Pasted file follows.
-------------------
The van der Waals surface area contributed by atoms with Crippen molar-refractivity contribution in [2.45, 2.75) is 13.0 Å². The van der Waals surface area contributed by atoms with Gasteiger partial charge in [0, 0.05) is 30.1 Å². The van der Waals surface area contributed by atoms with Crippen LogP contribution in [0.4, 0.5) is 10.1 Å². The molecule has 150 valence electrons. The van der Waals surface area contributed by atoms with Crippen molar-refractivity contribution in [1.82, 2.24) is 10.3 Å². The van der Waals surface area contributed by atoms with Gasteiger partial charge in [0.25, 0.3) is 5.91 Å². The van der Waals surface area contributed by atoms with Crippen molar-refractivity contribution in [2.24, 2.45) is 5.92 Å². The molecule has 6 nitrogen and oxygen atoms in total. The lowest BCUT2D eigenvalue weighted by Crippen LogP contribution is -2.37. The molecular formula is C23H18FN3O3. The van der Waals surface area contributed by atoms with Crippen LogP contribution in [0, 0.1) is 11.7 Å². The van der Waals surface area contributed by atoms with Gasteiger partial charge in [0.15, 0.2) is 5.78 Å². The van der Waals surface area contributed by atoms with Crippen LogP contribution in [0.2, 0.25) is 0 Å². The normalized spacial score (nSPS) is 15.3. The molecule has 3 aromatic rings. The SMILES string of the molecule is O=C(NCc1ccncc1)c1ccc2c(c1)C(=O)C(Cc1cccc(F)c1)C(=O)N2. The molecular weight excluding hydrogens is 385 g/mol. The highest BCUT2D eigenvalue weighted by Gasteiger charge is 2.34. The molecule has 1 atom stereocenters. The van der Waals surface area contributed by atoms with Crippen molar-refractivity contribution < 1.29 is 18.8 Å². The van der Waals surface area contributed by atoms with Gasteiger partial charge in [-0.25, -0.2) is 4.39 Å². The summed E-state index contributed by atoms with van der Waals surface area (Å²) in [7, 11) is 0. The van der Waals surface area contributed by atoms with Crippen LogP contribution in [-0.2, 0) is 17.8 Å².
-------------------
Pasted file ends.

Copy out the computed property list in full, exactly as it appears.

The van der Waals surface area contributed by atoms with Crippen molar-refractivity contribution in [2.45, 2.75) is 13.0 Å². The van der Waals surface area contributed by atoms with Gasteiger partial charge in [0, 0.05) is 30.1 Å². The van der Waals surface area contributed by atoms with Crippen LogP contribution in [0.4, 0.5) is 10.1 Å². The molecule has 150 valence electrons. The van der Waals surface area contributed by atoms with Crippen molar-refractivity contribution in [1.82, 2.24) is 10.3 Å². The van der Waals surface area contributed by atoms with Gasteiger partial charge in [0.25, 0.3) is 5.91 Å². The van der Waals surface area contributed by atoms with Crippen molar-refractivity contribution in [2.24, 2.45) is 5.92 Å². The molecule has 6 nitrogen and oxygen atoms in total. The lowest BCUT2D eigenvalue weighted by Crippen LogP contribution is -2.37. The molecular formula is C23H18FN3O3. The van der Waals surface area contributed by atoms with Crippen LogP contribution in [0, 0.1) is 11.7 Å². The van der Waals surface area contributed by atoms with Gasteiger partial charge in [0.15, 0.2) is 5.78 Å². The van der Waals surface area contributed by atoms with Crippen LogP contribution in [0.2, 0.25) is 0 Å². The normalized spacial score (nSPS) is 15.3. The molecule has 3 aromatic rings. The SMILES string of the molecule is O=C(NCc1ccncc1)c1ccc2c(c1)C(=O)C(Cc1cccc(F)c1)C(=O)N2. The molecular weight excluding hydrogens is 385 g/mol. The highest BCUT2D eigenvalue weighted by Gasteiger charge is 2.34. The molecule has 1 atom stereocenters. The van der Waals surface area contributed by atoms with Crippen molar-refractivity contribution < 1.29 is 18.8 Å². The van der Waals surface area contributed by atoms with Gasteiger partial charge in [-0.25, -0.2) is 4.39 Å². The summed E-state index contributed by atoms with van der Waals surface area (Å²) in [7, 11) is 0. The van der Waals surface area contributed by atoms with Crippen LogP contribution in [-0.2, 0) is 17.8 Å².